The Higher Goal: Prevent or Minimize Food Safety Incidents
There is a higher goal worth pursuing, which is to try to prevent or minimize food safety incidents. Zest Labs promotes a proactive approach, using the same blockchain technology, but incorporating the data related to preventative measure such as regular testing of harvested produce as well as key agriculture items such as irrigation water. Most processed foods (such as bagged salads) are required to provide a HACCP (Hazard Analysis and Critical Control Points) plan that reflect the steps a processor takes to manage produce contamination risk. The Critical Control Points can be reflected in tests that check for potential contamination and proactively validate produce safety. Adding this type of preventive data into a blockchain traceability solution provides the same fast communication for stopping the distribution of “at risk” produce by distributors, retailers and restaurants – before the produce reaches the consumer.
While field-packed produce such as romaine lettuce are not currently required to maintain a HACCP plan, providing a means to proactively manage downstream produce would encourage this type of testing for all types of fruit and vegetables. Zest Labs embraces this methodology and incorporates critical test result data directly into its blockchain data set to promote this proactive approach to help prevent or minimize food safety incidents.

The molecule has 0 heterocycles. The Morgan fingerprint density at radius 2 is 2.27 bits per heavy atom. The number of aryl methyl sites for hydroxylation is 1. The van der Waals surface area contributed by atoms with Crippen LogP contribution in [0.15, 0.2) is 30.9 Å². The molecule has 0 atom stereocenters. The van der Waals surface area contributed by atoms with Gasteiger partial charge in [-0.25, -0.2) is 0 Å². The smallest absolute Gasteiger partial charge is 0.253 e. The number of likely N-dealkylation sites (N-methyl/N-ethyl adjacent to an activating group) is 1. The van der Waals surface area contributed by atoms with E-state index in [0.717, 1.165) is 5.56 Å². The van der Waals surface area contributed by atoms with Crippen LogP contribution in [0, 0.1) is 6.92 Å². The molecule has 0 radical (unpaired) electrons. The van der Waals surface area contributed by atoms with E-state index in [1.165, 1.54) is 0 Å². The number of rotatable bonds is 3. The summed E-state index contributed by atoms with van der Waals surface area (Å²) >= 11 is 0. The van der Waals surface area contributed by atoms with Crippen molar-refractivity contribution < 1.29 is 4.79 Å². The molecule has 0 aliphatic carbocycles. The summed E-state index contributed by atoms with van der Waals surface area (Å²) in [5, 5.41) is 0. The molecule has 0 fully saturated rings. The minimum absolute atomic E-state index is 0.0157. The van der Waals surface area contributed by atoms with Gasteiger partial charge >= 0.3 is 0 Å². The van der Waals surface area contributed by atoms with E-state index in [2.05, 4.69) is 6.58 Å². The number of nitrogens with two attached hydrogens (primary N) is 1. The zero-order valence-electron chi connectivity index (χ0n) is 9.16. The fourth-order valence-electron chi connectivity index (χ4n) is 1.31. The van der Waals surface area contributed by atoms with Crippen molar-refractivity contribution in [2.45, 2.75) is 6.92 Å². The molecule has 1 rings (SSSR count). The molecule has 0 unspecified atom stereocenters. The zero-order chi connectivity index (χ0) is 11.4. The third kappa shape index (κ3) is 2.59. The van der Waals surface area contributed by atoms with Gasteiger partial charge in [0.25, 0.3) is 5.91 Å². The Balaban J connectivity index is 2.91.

But First, Let’s Get the Data Right
When it comes to applying blockchain for food safety, how data about the produce is captured is a significant factor in determining how reliable the data stored in the blockchain will be. Manually-entered data may be incomplete or unreliable due to entry errors, and can be labor intensive and error prone. If inaccurate, incomplete or falsified information is entered into the blockchain, the integrity and value to its subscribers is lost. So, in order to make a blockchain system effective data integrity needs to be addressed through the use of automated IoT sensors that can accurately, autonomously and securely collect and enter data into a blockchain (or other system). This eliminates paper-based, manual and labor-intensive processes and reduces costs for growers and shippers and can provide significant additional benefits.